COVID-19 Resources

Coronavirus (COVID-19) Information For Moms

Being a new mom is stressful enough and adding a global pandemic into the mix can make it feel overwhelming.

Parent in facemask holds baby to their chest

It is good to know that according to the CDC, “children do not appear to be at higher risk for COVID-19 than adults”. While there are some cases, adults make up most of the cases to date. 


It is important to listen to your pediatrician and local leaders to help protect your growing family. There are several simple and easy steps you can take that can help put your mind at ease.



You may find that many of the CDC recommendations are similar to those for everyone else but there are a few everyday preventive actions and tips to help children stay healthy, as well. 

  • Clean hands often using soap and water or alcohol-based hand sanitizer. 
  • Avoid people who are sick (coughing and sneezing). 
  • Put distance between your children and other people outside of your home. Keep children at least 6 feet from other people.
  • Children 2 years and older should wear a mask over their nose and mouth when in public settings where it’s difficult to practice social distancing. This is an additional public health measure people should take to reduce the spread of COVID-19 in addition to (not instead of) the other everyday preventive actions listed above 
  • Masks should NOT be worn by anyone who has trouble breathing, is unconscious, incapacitated, or otherwise unable to remove the mask without assistance.2
  • Clean and disinfect high-touch surfaces daily in household common areas (like tables, hard-backed chairs, doorknobs, light switches, remotes, handles, desks, toilets, and sinks).3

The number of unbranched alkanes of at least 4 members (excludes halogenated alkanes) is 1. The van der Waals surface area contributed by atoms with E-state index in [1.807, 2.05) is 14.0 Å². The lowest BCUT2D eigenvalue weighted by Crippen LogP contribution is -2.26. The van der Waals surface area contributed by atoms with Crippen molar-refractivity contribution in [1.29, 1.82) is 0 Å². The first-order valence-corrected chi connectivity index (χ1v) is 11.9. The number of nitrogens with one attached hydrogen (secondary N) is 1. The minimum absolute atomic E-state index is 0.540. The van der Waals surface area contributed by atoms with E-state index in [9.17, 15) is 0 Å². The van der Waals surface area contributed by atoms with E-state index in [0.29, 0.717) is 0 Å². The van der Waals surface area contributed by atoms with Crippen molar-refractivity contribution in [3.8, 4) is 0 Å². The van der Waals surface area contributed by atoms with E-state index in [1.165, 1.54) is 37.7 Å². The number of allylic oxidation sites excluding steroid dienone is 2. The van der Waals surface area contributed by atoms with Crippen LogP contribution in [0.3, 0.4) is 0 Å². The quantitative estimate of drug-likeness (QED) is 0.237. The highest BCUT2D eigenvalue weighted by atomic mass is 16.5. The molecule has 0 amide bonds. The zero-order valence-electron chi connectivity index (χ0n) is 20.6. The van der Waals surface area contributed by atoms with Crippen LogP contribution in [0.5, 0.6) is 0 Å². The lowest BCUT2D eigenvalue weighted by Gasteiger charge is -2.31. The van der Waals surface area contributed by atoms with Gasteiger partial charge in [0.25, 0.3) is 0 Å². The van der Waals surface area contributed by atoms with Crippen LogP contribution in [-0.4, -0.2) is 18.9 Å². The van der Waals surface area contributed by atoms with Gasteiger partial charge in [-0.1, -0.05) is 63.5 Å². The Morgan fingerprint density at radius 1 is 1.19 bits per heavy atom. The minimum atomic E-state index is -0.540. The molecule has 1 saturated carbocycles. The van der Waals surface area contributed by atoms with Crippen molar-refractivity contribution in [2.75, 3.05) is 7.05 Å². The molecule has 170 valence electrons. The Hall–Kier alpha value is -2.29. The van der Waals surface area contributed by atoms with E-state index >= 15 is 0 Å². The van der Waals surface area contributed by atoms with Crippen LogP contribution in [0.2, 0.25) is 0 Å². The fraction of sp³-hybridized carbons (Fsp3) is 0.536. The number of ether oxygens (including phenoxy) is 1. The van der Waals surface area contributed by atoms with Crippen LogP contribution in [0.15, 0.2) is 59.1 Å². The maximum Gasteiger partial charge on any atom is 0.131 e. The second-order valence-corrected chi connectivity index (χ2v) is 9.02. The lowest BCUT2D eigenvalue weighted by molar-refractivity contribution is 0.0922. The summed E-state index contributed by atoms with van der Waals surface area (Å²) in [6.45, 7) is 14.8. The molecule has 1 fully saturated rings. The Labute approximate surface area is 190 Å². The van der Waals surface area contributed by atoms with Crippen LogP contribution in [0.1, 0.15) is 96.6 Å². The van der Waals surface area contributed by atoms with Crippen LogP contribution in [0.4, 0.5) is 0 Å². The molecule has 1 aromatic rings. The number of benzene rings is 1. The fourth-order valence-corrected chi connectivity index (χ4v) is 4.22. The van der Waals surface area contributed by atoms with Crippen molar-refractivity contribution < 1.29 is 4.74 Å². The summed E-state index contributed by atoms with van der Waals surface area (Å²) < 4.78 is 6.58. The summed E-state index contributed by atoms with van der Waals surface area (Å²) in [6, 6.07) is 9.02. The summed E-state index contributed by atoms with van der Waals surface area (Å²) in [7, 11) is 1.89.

• Launder items including washable plush toys as needed. Follow the manufacturer’s instructions. If possible, launder items using the warmest appropriate water setting and dry items completely. Dirty laundry from an ill person can be washed with other people’s items. 
  • Make sure your children are up to date on well-child visits and immunizations. 
Children wearing face masks and backpacks walking down a school hallway towards the camera.


Depending on your town or state’s situation, you may be meeting with family and friends as well as thinking of play dates to help everyone cope with the stress. It is important to note that every interaction comes with risk but there are ways to help reduce it. 


Be sure that those your child interacts with practice healthy habits, including social distancing and hand washing. It is alright to politely ask anyone wishing to hold your baby to wash their hands and wear a mask. 


Keeping interactions with the same family and friends who are also practicing preventative measures and healthy habits is a good way to lower your child’s and your risk. While not ideal or the most fun, virtual playdates are still the best option to protect your child. Consider all your options and make the appropriate decision based on your current situation and comfort level. 


For additional information on protecting children for the COVID-19 virus, visit the American Academy Pediatrics  and the CDC.

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